Sunday, 30 January 2011

chess and connectivism - does it work for me?

Just reflecting on some of the readings and posts over this last week or so. 
The analogy of patterns in a chess game for the learning inherent in networks got me thinking  a bit clearer about it and gave me a lightbulb moment for five minutes or so.

Though still a doubting Tomas as to how *real* it all is, I find I'm pushing myself to be a bit more open minded and accepting, helped by a friend commenting "...looks like an interesting concept, but isn't it just Wikipedia!...".

I remember having some interesting discussions when I first came across the term pedagogy, then andragogy, constructivism and so on and the different opinions that came out about the need to structure learning. 

From outside looking in, the primary concerns seemed to be how it would work for the institution and controlling learning and students. With a bit of time and study I now feel a little less perplexed as I understand why the industry needs to be able to ensure students meet set markers, that there is consistency, that there is a structure of sorts. They are after all is said and done, working with limited resources to a finite time scale and employers want guarantees that all the graduates they take on have a similar knowledge base. 

It was the heat in some of the discussions that I remember, and it's the new paradigm issue. 

I read some work by Richard L. Daft which defined a new paradigm in leadership and the shift needed. My initial reaction was negative, I read the new paradigm and recognised elements of previous 'new' paradigms in there, and it wasn't until I really got thinking about paradigms that I started to accept that maybe he'd got a point! Now I'm faced with another paradigm that takes some of the debate around VLEs vs PLEs, the manner of structuring learning to fit pedagological principles and so on to a logical conclusion. And how did I find this? Browsing my usual suspects, I find Zaid Ali Alsagoff is not only on CCK11 (now I feel totally out of my depth) but has given a beautiful example of connections *in play* with James L. Morrison and a new paradigm to boot! and why do I feel doubly obliged to post about it? Not only because it's a part of my chaotic reflections that cover my approach to learning, but a Professor AA Karim's comment at the bottom of the blog told me just why I should:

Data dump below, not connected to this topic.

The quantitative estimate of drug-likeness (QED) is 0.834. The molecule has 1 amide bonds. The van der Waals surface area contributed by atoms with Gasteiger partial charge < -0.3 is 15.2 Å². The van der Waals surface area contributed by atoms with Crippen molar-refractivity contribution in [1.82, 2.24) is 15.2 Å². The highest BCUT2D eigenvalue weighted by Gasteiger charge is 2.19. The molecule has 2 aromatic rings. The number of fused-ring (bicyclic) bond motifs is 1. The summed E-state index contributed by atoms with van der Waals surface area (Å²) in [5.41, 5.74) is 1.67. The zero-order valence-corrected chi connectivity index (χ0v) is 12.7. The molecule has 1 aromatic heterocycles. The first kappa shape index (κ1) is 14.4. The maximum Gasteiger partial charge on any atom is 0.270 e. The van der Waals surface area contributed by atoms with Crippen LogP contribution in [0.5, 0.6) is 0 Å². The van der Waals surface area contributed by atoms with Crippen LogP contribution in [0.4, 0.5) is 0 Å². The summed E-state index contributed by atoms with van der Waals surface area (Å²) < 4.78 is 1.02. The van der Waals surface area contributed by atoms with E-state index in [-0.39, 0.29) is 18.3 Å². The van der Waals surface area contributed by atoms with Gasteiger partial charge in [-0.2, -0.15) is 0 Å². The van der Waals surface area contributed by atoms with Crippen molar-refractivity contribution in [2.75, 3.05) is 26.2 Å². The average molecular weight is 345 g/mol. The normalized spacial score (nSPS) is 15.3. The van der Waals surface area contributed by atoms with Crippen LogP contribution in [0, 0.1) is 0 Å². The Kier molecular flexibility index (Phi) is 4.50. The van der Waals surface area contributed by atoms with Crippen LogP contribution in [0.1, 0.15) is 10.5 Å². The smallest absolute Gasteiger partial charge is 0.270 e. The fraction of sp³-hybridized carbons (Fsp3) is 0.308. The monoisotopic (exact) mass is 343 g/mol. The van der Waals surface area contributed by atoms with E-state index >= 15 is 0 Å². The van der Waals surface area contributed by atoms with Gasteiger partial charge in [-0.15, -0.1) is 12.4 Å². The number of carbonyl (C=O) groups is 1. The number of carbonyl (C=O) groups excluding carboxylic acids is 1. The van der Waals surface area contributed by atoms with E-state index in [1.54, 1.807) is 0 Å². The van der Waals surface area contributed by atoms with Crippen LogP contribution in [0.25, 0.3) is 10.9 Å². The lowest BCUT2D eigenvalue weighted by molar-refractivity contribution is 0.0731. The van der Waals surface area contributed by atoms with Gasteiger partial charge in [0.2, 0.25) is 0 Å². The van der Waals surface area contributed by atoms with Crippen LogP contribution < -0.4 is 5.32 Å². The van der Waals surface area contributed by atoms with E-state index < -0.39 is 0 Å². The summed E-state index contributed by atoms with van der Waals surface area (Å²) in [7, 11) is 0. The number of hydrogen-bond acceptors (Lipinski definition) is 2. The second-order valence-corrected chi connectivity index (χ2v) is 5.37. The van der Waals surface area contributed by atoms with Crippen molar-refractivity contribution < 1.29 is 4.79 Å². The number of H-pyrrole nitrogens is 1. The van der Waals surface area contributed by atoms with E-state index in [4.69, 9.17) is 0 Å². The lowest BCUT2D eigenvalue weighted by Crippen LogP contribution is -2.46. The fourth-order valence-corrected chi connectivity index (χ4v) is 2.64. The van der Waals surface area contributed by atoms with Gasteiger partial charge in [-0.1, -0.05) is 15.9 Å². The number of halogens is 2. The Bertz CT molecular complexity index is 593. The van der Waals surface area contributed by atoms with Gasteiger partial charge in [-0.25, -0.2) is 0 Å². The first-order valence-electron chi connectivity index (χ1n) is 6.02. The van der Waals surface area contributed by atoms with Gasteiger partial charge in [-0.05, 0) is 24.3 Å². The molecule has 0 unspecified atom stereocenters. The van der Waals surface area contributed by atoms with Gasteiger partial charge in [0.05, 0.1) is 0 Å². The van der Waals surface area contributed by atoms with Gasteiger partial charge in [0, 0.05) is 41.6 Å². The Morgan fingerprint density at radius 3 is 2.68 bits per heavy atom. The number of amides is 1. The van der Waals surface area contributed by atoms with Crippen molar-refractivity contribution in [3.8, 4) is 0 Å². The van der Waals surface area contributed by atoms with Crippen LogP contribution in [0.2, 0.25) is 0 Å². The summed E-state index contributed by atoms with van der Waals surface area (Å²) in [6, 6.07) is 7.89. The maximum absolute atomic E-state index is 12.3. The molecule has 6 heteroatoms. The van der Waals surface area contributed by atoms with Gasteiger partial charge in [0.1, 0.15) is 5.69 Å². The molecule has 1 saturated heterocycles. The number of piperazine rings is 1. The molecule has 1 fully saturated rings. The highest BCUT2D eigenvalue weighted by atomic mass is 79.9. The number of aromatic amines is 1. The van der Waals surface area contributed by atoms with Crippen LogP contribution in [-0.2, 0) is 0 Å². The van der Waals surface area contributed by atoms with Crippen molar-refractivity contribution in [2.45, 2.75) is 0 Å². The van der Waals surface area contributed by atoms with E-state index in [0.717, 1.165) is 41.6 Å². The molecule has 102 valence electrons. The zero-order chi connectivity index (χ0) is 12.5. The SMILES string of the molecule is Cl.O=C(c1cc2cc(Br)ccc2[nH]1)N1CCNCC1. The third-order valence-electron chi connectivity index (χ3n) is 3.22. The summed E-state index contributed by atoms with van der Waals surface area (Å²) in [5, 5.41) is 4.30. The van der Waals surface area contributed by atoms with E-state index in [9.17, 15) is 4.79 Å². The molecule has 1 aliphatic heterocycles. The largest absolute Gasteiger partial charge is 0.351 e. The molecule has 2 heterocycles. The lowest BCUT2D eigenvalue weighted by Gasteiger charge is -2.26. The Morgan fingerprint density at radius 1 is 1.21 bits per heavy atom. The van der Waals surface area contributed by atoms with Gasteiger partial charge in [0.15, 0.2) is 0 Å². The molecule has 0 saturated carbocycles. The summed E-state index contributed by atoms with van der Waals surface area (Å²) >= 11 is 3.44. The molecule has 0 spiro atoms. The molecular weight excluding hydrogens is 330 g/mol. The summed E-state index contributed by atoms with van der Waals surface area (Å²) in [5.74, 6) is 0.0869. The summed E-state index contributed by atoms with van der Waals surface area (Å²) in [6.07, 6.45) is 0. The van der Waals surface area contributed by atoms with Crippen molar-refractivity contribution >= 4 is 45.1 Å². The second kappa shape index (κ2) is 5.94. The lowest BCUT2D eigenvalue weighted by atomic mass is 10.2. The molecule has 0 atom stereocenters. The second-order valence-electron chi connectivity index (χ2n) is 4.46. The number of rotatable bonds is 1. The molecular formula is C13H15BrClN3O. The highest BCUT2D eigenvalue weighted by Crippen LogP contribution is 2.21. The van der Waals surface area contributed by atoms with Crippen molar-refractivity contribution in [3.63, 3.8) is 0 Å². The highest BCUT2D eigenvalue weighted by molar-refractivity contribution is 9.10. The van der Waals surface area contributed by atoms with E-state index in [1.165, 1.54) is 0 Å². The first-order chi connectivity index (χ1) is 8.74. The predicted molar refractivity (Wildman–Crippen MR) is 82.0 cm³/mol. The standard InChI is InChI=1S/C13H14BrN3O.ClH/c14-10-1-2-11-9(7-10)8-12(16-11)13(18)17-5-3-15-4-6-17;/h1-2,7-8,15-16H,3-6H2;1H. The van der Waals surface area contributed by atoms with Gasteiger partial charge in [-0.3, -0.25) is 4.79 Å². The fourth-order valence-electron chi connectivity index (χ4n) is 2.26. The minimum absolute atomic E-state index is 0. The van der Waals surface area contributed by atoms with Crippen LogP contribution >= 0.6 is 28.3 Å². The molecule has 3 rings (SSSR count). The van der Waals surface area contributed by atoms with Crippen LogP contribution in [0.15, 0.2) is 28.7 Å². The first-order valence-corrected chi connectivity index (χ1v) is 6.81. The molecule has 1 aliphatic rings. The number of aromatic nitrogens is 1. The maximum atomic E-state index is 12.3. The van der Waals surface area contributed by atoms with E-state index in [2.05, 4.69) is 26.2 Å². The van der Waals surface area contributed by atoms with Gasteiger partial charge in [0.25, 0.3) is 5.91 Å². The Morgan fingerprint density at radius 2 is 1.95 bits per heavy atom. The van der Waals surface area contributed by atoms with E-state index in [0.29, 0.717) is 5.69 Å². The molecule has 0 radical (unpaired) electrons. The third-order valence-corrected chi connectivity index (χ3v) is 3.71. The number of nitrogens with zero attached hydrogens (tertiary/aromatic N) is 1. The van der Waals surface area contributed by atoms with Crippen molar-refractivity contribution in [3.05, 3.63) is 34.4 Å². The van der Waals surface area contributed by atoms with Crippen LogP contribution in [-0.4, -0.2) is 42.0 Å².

"...You know why web browser is called "browser"? Because that's essentially what most people do...browsing! I think each of us should contribute back in our own way..."

Thank you to both of you.

So where does the new paradigm come in? Hmm.

Wednesday, 26 January 2011

CCK11 and connectivism

Having taken the plunge and signed up for CCK11 only one week after it'd started, I haven't regretted it (yet).

Reading last week's materials has been interesting. Comparisons between connectivism and the other learning theories shows me just how limited each is in it's ability to describe the complexities of how we learn as individuals and groups. It really struck me how I've observed elements of each 'in play' while supporting learning in others, especially how having access to the 'right ' people can boost that learning process. But is that evidence of constructivist or connectivist theory? What worries me is how existing approaches affect the way networked learning reacts. Let me explain. Where the espoused, dominant theory across a group or network tends to follow a cognitive approach and values reasoning, experience and structure to learning as an individual, will those within the network tend to use the connections in ways that limits it's usefulness as the emphasis is on the individual? I can see it being easier to make the most of (networked learning) where nodes and pipes are working, for instance in pre-existing communities of practice that are active and the network copes with the ill-defined nature of learning.

Network structure, types and resilience I think I get, more or less. Nodes, pipes, no problems there. A nagging half-memory of LMX theory gives a bit of an inclination on strong and weak linkages with in and out groups. A bit worrying if the knowledge I 'need' to solve my problem is in the wrong part of the network, or in a totally different network that doesn't share with mine? 

Having been involved in online learning as both a student and facilitator, people put blocks on their learning  by falling back on isolated, introspective, fixed thinking. Yes, there are those who willingly adopt the new technologies, use forums and social networks, are comfortable with being outside of the silo. I expect everyone on CCK11 to be drawn from that group. For the majority though, it's about helping them break away from their expectations to be educated in the fixed, formal thinking mode and be open to new ways of  encountering information.

What this really shows up is how much I'm struggling with the nature of connectivism. Stephen Downes's statement that in connectivism "...there is no real concept of transferring knowledge, making knowledge, or building knowledge..."  has thrown me.  A new approach which implies I might be worrying about the wrong things! If he hadn't responded to Forster later in the blog and unpacked this a bit more, I would be totally lost.

I'm sorry if my ramblings seem a bit disconnected to anyone reading it, it's a bit of a habit of mine when I've blogged in the past. I like to reflect and reconstruct, try out different ideas and test them, and sometimes that's a bit chaotic. In time I get clearer and sometimes even lucid. 

Well, more reading to do and lunch to make so I'll leave things for now.